5. Another Kurt Busch tirade
The elder Busch always seems on the verge of blowing a gasket — and not necessarily under the hood of his car.
The 2004 champion has suffered a familiar fade in the Chase, finishing 13th or worse in his past six races thanks to a series of mistakes, mishaps and just plain poor performance.
It has left Busch on the verge of blowing his top. After he ran out of gas while leading and then got a speeding penalty last week, Busch, as usual, had some harsh words for his crew.
Crew chief Steve Addington has been rumored to be on the move after the season, and one more tirade by Busch in the season finale might just be the final straw.
6. An exorcist by Denny Hamlin
Hamlin delivered one of the biggest choke jobs in NASCAR history in last year’s season finale, blowing the points lead and the championship when he wrecked early in the race at Homestead.
He has been haunted all season by the demons from his late-season collapse. After winning eight races last year, he has struggled most of this season, barely made the Chase and is 10th in the standings with one race to go.
Two years ago, he won the season finale at Homestead to jump-start his title-contending run last season.
If Hamlin could win again, it might finally exorcize those demons, put last year’s collapse behind him and set him up for a return to contention in 2012.
7. Honoring Jimmie?
One of the most intriguing side stories this weekend is the end of Jimmie Johnson’s reign as champion. He has been on top for so long it’s hard to remember who won the last championship before he took over (Stewart in 2005).
Most fans are ecstatic that Johnson’s dominance has come to an end and that NASCAR will finally get a new Cup champion.
But how will they respond when Johnson congratulates the new champion and officially gives up his crown?
Will they honor Johnson for his remarkable and historic five-year reign? Or celebrate that it is finally over?
8. AJ Allmendinger wins
Marcos Ambrose, Paul Menard, David Ragan and Regan Smith all scored their first Sprint Cup victories this year. Even upstart Trevor Bayne pulled off a stunning upset in the Dayton 500, making this the year of the first-time winner.
The most noticeable driver absent from that list is Allmendinger, who has been more consistent than all of them, ranking higher than any of them in the standings (16th) and finishing the season strong.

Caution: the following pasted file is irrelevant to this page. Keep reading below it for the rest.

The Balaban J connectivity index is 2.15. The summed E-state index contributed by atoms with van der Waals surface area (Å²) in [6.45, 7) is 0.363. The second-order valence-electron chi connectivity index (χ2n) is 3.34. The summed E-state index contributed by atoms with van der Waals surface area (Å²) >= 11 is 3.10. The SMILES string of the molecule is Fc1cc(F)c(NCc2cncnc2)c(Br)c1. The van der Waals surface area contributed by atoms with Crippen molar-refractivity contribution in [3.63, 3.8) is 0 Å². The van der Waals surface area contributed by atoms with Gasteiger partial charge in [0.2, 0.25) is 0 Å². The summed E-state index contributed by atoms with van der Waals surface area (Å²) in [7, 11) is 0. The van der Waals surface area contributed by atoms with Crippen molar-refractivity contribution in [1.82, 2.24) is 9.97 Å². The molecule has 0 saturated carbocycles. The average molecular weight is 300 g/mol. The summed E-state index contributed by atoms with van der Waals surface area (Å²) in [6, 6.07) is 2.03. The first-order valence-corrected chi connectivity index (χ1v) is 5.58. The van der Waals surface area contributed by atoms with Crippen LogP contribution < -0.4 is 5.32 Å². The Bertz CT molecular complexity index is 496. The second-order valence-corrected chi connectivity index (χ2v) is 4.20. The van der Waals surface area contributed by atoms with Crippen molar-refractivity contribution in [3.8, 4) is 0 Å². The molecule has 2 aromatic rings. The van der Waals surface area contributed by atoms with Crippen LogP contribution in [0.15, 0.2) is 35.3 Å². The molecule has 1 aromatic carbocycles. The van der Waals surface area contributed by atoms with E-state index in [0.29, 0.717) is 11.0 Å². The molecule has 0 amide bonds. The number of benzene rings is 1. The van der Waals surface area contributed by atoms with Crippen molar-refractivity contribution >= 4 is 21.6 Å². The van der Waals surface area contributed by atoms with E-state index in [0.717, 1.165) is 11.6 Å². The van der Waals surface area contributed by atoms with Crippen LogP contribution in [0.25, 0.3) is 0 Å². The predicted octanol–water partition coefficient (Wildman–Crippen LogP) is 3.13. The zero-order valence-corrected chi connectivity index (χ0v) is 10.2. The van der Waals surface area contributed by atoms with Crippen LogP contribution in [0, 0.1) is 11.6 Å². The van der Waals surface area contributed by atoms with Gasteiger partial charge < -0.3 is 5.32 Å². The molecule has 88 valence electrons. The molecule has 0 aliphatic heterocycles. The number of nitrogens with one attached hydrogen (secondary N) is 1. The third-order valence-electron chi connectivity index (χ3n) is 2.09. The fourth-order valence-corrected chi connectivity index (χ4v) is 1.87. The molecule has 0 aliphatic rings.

It would be fitting for Allmendinger to win the season’s final race, scoring his first win and giving NASCAR a stunning six first-time winners this year.
9. Juan Pablo wins on an oval
Juan Pablo Montoya, a native of Bogotá, Colombia, and a resident of the Miami area is a local favorite at Homestead.
It’s also the track where he made his Cup debut in 2006.
Montoya, the former IndyCar and Formula One star, has had mixed results in NASCAR so far. He made the Chase in 2009, but has struggled the past two years. He has two Cup wins, but both came on road courses. He has yet to win an oval-track race.
What better place for it to finally happen than at Homestead?
10. David Reutimann makes MWR official go ‘uh oh’
Reutimann was both shocked and devastated when told that he would not return to Michael Waltrip Racing next year.
Despite struggling all season, Reutimann has the only two wins in MWR history and has been with the team since its inception in 2007. He will be replaced next season by veteran Mark Martin.
Reutimann, who ran well last week at Phoenix, would like nothing better than to win in his final race with the team. And don’t think it can’t happen – Reutimann’s two wins both came on 1.5-mile tracks.
A victory at Homestead would not only show that the team might have made a mistake in releasing him but would go a long way in helping Reutimann find a new ride for next season.
It also would be a fitting twist for one of the sport’s nicest and most well-liked drivers.